2015 in Music

This page contains my music reviews for music originally released in 2015. Due to my podcast, I have not been listening to as much new music as I’d like.

 

1. Steve Coleman and the Council of Balance: Synovial Joints (10/10)

The best jazz album of the 21st century? Read more.

 

2. Vijay Iyer: Break Stuff (9/10)

Fantastic. Read the review.

 

3. The Visit: Through Darkness Into Light (9/10)

Read the review.

 

4. Mary Halvorson: Meltframe (8/10)

Read the review.

 

5. Wilco: Star Wars (8/10)

For just over a decade (between the mid ’90s and the mid ’00s) Wilco was one of the most interesting “indie” rock bands in the world – they changed their sound (nearly) every album, from roots rock to pop to post rock to classic rock revival. And then they got comfortable. For the last decade or so, they’ve been making very pleasant pop rock with only the odd hints of their more interesting past. (This is different live, where they remained edgy.) I have felt like the last few albums were the first time the band settled for something.

Read the full review.

 

6. The Bad Plus Joshua Redman (8/10)

I saw these guys just the other night and found them significantly more traditionally jazzy than a few years ago.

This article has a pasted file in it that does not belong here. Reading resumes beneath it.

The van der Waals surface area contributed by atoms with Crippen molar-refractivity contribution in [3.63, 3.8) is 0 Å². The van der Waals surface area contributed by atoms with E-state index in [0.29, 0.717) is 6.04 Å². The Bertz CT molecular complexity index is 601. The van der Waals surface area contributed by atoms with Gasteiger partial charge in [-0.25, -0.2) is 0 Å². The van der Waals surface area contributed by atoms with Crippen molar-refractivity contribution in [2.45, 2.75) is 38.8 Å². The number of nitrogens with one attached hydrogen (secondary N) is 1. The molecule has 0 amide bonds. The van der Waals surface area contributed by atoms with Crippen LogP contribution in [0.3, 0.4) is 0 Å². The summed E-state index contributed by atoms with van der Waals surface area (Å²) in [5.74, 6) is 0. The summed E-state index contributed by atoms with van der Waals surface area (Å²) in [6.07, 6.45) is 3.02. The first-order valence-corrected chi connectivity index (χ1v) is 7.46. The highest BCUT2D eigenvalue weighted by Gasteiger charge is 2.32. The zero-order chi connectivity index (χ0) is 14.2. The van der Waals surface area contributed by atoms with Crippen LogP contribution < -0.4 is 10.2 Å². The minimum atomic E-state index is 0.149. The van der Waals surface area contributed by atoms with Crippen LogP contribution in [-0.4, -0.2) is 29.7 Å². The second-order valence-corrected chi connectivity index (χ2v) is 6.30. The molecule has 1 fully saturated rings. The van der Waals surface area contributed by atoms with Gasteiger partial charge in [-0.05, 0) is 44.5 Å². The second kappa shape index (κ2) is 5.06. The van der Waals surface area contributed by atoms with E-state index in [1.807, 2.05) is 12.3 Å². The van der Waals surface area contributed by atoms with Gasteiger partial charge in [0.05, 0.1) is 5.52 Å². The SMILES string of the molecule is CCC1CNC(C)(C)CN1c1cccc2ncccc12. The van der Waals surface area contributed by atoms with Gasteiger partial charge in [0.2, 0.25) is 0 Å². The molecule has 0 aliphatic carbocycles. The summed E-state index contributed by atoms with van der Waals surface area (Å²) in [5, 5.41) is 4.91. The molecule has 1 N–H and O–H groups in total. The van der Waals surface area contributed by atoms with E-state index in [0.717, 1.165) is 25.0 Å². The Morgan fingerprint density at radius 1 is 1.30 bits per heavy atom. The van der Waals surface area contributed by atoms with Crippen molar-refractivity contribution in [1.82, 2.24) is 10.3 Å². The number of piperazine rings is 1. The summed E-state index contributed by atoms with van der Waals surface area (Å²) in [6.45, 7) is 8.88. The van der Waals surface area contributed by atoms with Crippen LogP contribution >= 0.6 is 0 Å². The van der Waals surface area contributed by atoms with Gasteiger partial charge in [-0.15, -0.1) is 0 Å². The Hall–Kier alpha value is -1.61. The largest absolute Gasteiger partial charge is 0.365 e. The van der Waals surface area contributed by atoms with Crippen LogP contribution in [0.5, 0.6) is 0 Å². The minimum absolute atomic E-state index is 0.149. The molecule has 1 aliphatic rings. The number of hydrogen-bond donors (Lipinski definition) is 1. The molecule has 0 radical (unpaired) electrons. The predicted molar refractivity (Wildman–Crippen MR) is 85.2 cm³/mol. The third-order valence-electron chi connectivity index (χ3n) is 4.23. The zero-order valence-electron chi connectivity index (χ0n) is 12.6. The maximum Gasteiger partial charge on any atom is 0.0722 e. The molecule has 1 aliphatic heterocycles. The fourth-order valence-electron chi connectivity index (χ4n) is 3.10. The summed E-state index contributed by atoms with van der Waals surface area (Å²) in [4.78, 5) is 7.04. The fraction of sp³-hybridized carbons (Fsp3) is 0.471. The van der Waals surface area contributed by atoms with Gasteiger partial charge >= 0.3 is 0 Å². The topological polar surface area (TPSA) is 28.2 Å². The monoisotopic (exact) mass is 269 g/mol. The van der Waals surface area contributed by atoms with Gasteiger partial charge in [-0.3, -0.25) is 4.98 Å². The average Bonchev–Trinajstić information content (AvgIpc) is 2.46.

Read the rest of the review.

 

7. Godspeed You! Black Emperor: ‘Asunder, Sweet and Other Distress’ (8/10)

To my ears, this is a more aggressively difficult record than the last one. It’s less obviously melodic and there is lots of time for noise. And though I welcome the change in some ways, I find it kind of less appealing than the stuff from their prime.

Read the full review.

 

8. Rabbit Rabbit Radio Vol. 3 – Year of the Wooden Horse (7/10)

The third edition of Rabbit Rabbit Radio is different in conception than the first two. This time out, Kihlstedt and Bossi asked twelve guitarists to submit riffs to them, and then they’d build the songs.

Read the full review.

 

9. Faith No More: Sol Invictus (7/10)

When I was young I hated reunions, I felt like they were cash-grabs, things only sell-outs would do. I had a hard time thinking of musicians, particularly my musical idols, as people. I had an idea of artistic integrity and I thought that musicians should stick to it (or face my wrath, I guess). But another reason I hated reunions was because I was a fan of (mostly) “classic” rock. And the vast majority of those bands which reunited…well, those reunions went badly. And my favourite band at the time had never reunited. And the band that took over that role form them only reunited for one off concerts every few years. Both “preserved” their legacies.

Read the rest of the review.

 

10. Battles: La Di Da Di (7/10)

Read the Review.

 

11. Desaparecidos: Payola (6/10)

Read the review.

 

Not Ranked: Stephen Hough: Sonatas and Poems (8/10)

Read the review.

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